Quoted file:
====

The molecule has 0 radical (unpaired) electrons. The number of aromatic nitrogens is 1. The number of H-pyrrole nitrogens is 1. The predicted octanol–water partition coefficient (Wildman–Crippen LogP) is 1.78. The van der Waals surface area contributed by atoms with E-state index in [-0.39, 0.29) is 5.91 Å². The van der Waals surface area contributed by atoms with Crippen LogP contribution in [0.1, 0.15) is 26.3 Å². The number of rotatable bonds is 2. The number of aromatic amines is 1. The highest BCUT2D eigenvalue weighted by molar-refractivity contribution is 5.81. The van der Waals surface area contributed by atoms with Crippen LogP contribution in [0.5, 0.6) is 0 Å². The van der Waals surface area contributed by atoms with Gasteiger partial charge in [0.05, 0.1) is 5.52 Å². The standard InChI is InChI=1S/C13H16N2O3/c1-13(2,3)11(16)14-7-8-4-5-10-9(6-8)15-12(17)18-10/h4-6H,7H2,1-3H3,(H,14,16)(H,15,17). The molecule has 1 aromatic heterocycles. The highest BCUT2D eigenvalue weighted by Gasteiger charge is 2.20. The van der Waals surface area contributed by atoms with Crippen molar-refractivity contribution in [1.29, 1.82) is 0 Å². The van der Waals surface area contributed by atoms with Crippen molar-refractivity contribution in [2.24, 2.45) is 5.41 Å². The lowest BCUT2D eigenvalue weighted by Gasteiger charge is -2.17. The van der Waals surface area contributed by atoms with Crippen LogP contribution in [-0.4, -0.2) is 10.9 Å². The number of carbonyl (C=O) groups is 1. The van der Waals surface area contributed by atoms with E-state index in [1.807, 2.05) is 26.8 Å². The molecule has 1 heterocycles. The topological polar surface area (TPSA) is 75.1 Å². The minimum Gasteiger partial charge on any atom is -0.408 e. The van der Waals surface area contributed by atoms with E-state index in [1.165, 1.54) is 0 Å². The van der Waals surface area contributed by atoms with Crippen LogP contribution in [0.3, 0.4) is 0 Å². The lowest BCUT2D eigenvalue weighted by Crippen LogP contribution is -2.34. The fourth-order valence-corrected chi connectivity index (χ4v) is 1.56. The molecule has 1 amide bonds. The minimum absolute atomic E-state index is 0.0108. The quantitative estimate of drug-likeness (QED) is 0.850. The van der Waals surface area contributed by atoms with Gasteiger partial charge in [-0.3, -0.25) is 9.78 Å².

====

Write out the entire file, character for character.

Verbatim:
The molecule has 0 radical (unpaired) electrons. The number of aromatic nitrogens is 1. The number of H-pyrrole nitrogens is 1. The predicted octanol–water partition coefficient (Wildman–Crippen LogP) is 1.78. The van der Waals surface area contributed by atoms with E-state index in [-0.39, 0.29) is 5.91 Å². The van der Waals surface area contributed by atoms with Crippen LogP contribution in [0.1, 0.15) is 26.3 Å². The number of rotatable bonds is 2. The number of aromatic amines is 1. The highest BCUT2D eigenvalue weighted by molar-refractivity contribution is 5.81. The van der Waals surface area contributed by atoms with Crippen LogP contribution in [0.5, 0.6) is 0 Å². The van der Waals surface area contributed by atoms with Gasteiger partial charge in [0.05, 0.1) is 5.52 Å². The standard InChI is InChI=1S/C13H16N2O3/c1-13(2,3)11(16)14-7-8-4-5-10-9(6-8)15-12(17)18-10/h4-6H,7H2,1-3H3,(H,14,16)(H,15,17). The molecule has 1 aromatic heterocycles. The highest BCUT2D eigenvalue weighted by Gasteiger charge is 2.20. The van der Waals surface area contributed by atoms with Crippen molar-refractivity contribution in [1.29, 1.82) is 0 Å². The van der Waals surface area contributed by atoms with Crippen molar-refractivity contribution in [2.24, 2.45) is 5.41 Å². The lowest BCUT2D eigenvalue weighted by Gasteiger charge is -2.17. The van der Waals surface area contributed by atoms with Crippen LogP contribution in [-0.4, -0.2) is 10.9 Å². The number of carbonyl (C=O) groups is 1. The van der Waals surface area contributed by atoms with E-state index in [1.807, 2.05) is 26.8 Å². The molecule has 1 heterocycles. The topological polar surface area (TPSA) is 75.1 Å². The minimum Gasteiger partial charge on any atom is -0.408 e. The van der Waals surface area contributed by atoms with E-state index in [1.165, 1.54) is 0 Å². The van der Waals surface area contributed by atoms with Crippen LogP contribution in [0.3, 0.4) is 0 Å². The lowest BCUT2D eigenvalue weighted by Crippen LogP contribution is -2.34. The fourth-order valence-corrected chi connectivity index (χ4v) is 1.56. The molecule has 1 amide bonds. The minimum absolute atomic E-state index is 0.0108. The quantitative estimate of drug-likeness (QED) is 0.850. The van der Waals surface area contributed by atoms with Gasteiger partial charge in [-0.3, -0.25) is 9.78 Å².